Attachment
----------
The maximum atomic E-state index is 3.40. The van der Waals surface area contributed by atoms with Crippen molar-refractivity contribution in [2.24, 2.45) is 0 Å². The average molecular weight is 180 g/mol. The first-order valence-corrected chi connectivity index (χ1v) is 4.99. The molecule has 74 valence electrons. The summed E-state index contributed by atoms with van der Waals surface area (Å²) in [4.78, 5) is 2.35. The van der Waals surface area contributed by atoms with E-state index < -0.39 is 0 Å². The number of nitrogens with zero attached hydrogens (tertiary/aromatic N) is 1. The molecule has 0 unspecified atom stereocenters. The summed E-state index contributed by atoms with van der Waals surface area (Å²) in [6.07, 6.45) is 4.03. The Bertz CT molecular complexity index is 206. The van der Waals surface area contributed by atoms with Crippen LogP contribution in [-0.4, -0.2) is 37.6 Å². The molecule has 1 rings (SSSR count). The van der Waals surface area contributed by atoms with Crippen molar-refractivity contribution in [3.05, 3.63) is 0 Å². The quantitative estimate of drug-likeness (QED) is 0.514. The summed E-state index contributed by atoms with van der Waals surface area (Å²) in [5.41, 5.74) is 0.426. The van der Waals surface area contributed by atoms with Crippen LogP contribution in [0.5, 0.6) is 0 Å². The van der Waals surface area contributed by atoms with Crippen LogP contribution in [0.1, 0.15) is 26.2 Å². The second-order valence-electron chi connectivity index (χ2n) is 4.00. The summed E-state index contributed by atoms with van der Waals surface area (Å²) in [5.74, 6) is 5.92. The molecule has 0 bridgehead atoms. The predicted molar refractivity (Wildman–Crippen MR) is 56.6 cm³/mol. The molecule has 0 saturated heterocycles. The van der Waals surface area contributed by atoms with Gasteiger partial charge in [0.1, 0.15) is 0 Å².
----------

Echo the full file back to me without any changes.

The maximum atomic E-state index is 3.40. The van der Waals surface area contributed by atoms with Crippen molar-refractivity contribution in [2.24, 2.45) is 0 Å². The average molecular weight is 180 g/mol. The first-order valence-corrected chi connectivity index (χ1v) is 4.99. The molecule has 74 valence electrons. The summed E-state index contributed by atoms with van der Waals surface area (Å²) in [4.78, 5) is 2.35. The van der Waals surface area contributed by atoms with E-state index < -0.39 is 0 Å². The number of nitrogens with zero attached hydrogens (tertiary/aromatic N) is 1. The molecule has 0 unspecified atom stereocenters. The summed E-state index contributed by atoms with van der Waals surface area (Å²) in [6.07, 6.45) is 4.03. The Bertz CT molecular complexity index is 206. The van der Waals surface area contributed by atoms with Crippen LogP contribution in [-0.4, -0.2) is 37.6 Å². The molecule has 1 rings (SSSR count). The van der Waals surface area contributed by atoms with Crippen molar-refractivity contribution in [3.05, 3.63) is 0 Å². The quantitative estimate of drug-likeness (QED) is 0.514. The summed E-state index contributed by atoms with van der Waals surface area (Å²) in [5.41, 5.74) is 0.426. The van der Waals surface area contributed by atoms with Crippen LogP contribution in [0.5, 0.6) is 0 Å². The van der Waals surface area contributed by atoms with Crippen LogP contribution in [0.1, 0.15) is 26.2 Å². The second-order valence-electron chi connectivity index (χ2n) is 4.00. The summed E-state index contributed by atoms with van der Waals surface area (Å²) in [5.74, 6) is 5.92. The molecule has 0 bridgehead atoms. The predicted molar refractivity (Wildman–Crippen MR) is 56.6 cm³/mol. The molecule has 0 saturated heterocycles. The van der Waals surface area contributed by atoms with Gasteiger partial charge in [0.1, 0.15) is 0 Å².